Serotonin and Impulse Aggression: Not So Fast
Joel Wallman, HFG Program Officer
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However, there are non-psychiatric sources of variability in serotonin level, and few of the serotonin studies take them into account (i.e., statistically control for them) in all subject categories used. In particular, serotonin (actually 5-HIAAA, its main break-down product) measured at the lumbar level through spinal tap is lower in males, goes up with age, and declines with stature. (Serotonin diffuses out of the brain into the cerebrospinal fluid. From there, most of it is transported to the bloodstream; the fraction making it down as far as the lumbar region decreases with increasing spinal length).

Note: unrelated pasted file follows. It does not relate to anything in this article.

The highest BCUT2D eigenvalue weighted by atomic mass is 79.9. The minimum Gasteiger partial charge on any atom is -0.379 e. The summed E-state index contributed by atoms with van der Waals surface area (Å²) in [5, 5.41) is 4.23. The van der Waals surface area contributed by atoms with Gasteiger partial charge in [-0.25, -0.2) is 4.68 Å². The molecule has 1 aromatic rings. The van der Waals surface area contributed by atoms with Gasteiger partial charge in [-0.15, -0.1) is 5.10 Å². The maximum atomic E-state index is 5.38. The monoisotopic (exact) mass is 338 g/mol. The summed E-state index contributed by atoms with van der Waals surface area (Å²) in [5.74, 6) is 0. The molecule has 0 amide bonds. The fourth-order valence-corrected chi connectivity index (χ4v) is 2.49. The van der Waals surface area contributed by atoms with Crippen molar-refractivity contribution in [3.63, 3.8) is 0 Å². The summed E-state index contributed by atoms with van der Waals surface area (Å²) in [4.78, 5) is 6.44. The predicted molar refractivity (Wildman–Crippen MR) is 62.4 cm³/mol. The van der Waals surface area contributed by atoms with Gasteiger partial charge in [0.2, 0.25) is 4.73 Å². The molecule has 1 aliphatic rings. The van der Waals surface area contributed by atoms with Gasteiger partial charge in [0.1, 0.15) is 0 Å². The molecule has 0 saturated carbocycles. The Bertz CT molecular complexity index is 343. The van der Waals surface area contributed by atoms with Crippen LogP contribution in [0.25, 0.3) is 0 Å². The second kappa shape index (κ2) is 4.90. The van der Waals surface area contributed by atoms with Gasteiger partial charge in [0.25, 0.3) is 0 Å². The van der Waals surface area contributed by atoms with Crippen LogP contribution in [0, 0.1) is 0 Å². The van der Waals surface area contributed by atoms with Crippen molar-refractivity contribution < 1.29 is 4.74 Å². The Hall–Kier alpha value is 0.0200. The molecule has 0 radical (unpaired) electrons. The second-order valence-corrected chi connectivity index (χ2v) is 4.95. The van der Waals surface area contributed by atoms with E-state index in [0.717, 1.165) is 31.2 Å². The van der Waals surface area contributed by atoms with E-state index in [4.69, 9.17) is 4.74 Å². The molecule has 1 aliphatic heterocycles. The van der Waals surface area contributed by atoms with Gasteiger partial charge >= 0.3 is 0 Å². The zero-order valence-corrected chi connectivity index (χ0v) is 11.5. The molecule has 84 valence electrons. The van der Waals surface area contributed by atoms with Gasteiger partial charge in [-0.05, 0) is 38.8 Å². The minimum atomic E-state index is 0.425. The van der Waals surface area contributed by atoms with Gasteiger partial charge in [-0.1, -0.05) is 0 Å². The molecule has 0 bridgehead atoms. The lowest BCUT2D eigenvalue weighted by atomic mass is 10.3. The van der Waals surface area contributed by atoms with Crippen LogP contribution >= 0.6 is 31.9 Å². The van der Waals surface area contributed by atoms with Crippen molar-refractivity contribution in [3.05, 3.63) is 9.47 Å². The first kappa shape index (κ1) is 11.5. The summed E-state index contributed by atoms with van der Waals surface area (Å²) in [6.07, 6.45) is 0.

Using those studies in the set of 39 that provided information on height, age, and sex of normal controls, Balaban computed the effects of those variables alone on serotonin level. These values were then used to adjust the measured serotonin levels in all studies for all subject categories for which mean height and age and male-female ratio were published. Because the three subject categories happened to consistently differ in these traits, correcting for these non-psychiatric determinants of serotonin level yields results that are quite different from what is typically reported: violent psychiatric patients do indeed have somewhat lower levels than normal controls, but so do the non-violent psychiatric and neurological patients, and the psychiatric groups do not differ from each other. In short, people with a history of being in an institution or under psychiatric or neurological treatment have lower levels of serotonin than normal nonpatients.